DSF Website

DSF's website provides information for caregivers and professional on the diagnosis, management and treatment of Dravet syndrome.

Updated 21 Apr 2015

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Scientific Literature

Articles from the PubMed Database

Research articles describe the outcome of a single study. They are the published results of original research.
The terms "Dravet syndrome" returned 79 free, full-text research articles on human participants. First 3 results:

Carbamazepine and oxcarbazepine in adult patients with Dravet syndrome: Friend or foe?
 

Author(s): F M Snoeijen-Schouwenaars, M J B M Veendrick, P van Mierlo, G van Erp, A J A de Louw, B U Kleine, H J Schelhaas, I Y Tan

Journal: Seizure. 2015 Jul;29():114-8.

 

In newly diagnosed patients with Dravet syndrome sodium channel blockers are usually avoided. However, in many adult patients the diagnosis was made long after the initiation of therapy. The purpose of our study was to acquire information concerning the potential risks and benefits ...

Last Updated: 16 Jun 2015

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Pharmacological characterization of an antisense knockdown zebrafish model of Dravet syndrome: inhibition of epileptic seizures by the serotonin agonist fenfluramine.
 

Author(s): Yifan Zhang, Angéla Kecskés, Daniëlle Copmans, Mélanie Langlois, Alexander D Crawford, Berten Ceulemans, Lieven Lagae, Peter A M de Witte, Camila V Esguerra

Journal:

 

Dravet syndrome (DS) is one of the most pharmacoresistant and devastating forms of childhood epilepsy syndromes. Distinct de novo mutations in the SCN1A gene are responsible for over 80% of DS cases. While DS is largely resistant to treatment with existing anti-epileptic drugs, promising ...

Last Updated: 13 May 2015

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The incidence of SCN1A-related Dravet syndrome in Denmark is 1:22,000: a population-based study from 2004 to 2009.
 

Author(s): Allan Bayat, Helle Hjalgrim, Rikke S Møller

Journal: Epilepsia. 2015 Apr;56(4):e36-9.

 

Dravet syndrome is a severe infantile-onset epileptic encephalopathy associated with mutations in the sodium channel alpha-1 subunit gene SCN1A. We aimed to describe the incidence of Dravet syndrome in the Danish population. Based on a 6-year birth cohort from 2004 to 2009, we propose ...

Last Updated: 14 Apr 2015

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Reviews from the PubMed Database

Review articles summarize what is currently known about a disease. They discuss research previously published by others.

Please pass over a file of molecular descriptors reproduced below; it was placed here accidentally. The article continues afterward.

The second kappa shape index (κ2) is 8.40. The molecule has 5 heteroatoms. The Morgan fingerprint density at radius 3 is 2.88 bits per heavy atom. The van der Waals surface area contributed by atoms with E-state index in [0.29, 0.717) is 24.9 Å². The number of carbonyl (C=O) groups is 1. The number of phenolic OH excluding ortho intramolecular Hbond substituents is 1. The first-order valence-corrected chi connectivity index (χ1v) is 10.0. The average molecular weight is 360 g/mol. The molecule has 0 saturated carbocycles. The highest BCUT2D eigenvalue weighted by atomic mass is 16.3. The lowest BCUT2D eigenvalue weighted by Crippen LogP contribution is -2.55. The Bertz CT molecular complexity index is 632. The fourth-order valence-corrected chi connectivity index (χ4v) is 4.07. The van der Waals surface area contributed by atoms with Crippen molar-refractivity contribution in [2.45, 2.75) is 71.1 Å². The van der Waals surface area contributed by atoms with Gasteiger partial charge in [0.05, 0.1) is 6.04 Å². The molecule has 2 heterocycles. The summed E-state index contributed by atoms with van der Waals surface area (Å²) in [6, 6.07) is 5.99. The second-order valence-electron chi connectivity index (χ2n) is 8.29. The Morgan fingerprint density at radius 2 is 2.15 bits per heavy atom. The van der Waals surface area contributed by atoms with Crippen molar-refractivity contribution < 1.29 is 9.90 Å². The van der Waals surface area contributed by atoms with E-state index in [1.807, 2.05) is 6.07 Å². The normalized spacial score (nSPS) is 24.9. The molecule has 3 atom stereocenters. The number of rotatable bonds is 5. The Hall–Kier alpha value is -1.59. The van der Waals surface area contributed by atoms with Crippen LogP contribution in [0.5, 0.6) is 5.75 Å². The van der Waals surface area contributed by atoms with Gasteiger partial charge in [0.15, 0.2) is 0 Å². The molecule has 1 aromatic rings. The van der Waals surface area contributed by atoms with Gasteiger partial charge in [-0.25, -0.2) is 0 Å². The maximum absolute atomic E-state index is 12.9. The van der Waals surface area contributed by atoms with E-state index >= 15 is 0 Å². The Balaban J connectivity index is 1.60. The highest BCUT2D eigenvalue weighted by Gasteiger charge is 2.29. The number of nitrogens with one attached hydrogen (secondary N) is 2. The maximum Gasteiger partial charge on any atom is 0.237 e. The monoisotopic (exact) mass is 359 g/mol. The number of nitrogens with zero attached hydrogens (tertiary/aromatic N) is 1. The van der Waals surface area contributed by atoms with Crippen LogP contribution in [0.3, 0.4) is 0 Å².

The terms "Dravet syndrome" returned 25 free, full-text review articles on human participants. First 3 results:

Dravet syndrome--from epileptic encephalopathy to channelopathy.
 

Author(s): Andreas Brunklaus, Sameer M Zuberi

Journal: Epilepsia. 2014 Jul;55(7):979-84.

 

Mutations in the gene encoding the α1 subunit of the voltage gated sodium channel (SCN1A) are associated with several epilepsy syndromes, ranging from relatively mild phenotypes found in families with genetic epilepsy with febrile seizures plus (GEFS+) to the severe infant-onset ...

Last Updated: 21 Jul 2014

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Dravet syndrome: a genetic epileptic disorder.
 

Author(s): Mari Akiyama, Katsuhiro Kobayashi, Yoko Ohtsuka

Journal: Acta Med. Okayama. 2012 ;66(5):369-76.

 

Dravet syndrome (DS), or severe myoclonic epilepsy in infancy, is one of the most severe types of genetic epilepsy. It is characterized by the initial occurrence of febrile or afebrile seizures that often evolve into status epilepticus in infants with normal development, and by the ...

Last Updated: 24 Oct 2012

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SCN1A mutations in Dravet syndrome: impact of interneuron dysfunction on neural networks and cognitive outcome.
 

Author(s): Alex C Bender, Richard P Morse, Rod C Scott, Gregory L Holmes, Pierre-Pascal Lenck-Santini

Journal: Epilepsy Behav. 2012 Mar;23(3):177-86.

 

Dravet syndrome (DS) is a childhood disorder associated with loss-of-function mutations in SCN1A and is characterized by frequent seizures and severe cognitive impairment. Animal studies have revealed new insights into the mechanisms by which mutations in this gene, encoding the type ...

Last Updated: 19 Mar 2012

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Symptoms, Diagnosis, and Treatment

There are currently no related results available in Genetics Home Reference.

 
 
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Clinical Trial Information This information is provided by ClinicalTrials.gov

Expanded Access Use of Stiripentol in Dravet Syndrome or Sodium Channel Mutation Epileptic Encephalopathies
 

Status: Available

Condition Summary: Dravet Syndrome; Epileptic Encephalopathies Associated With SCN1A Mutations

 

Last Updated: 27 Jul 2015

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Compassionate Use of Stiripentol in Dravet Syndrome
 

Status: Available

Condition Summary: Dravet Syndrome

 

Last Updated: 17 Mar 2016

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Treatment Plan to Provide Expanded Access to Stiripentol for Patients With Dravet Syndrome
 

Status: Available

Condition Summary: Dravet Syndrome

 

Last Updated: 25 Sep 2015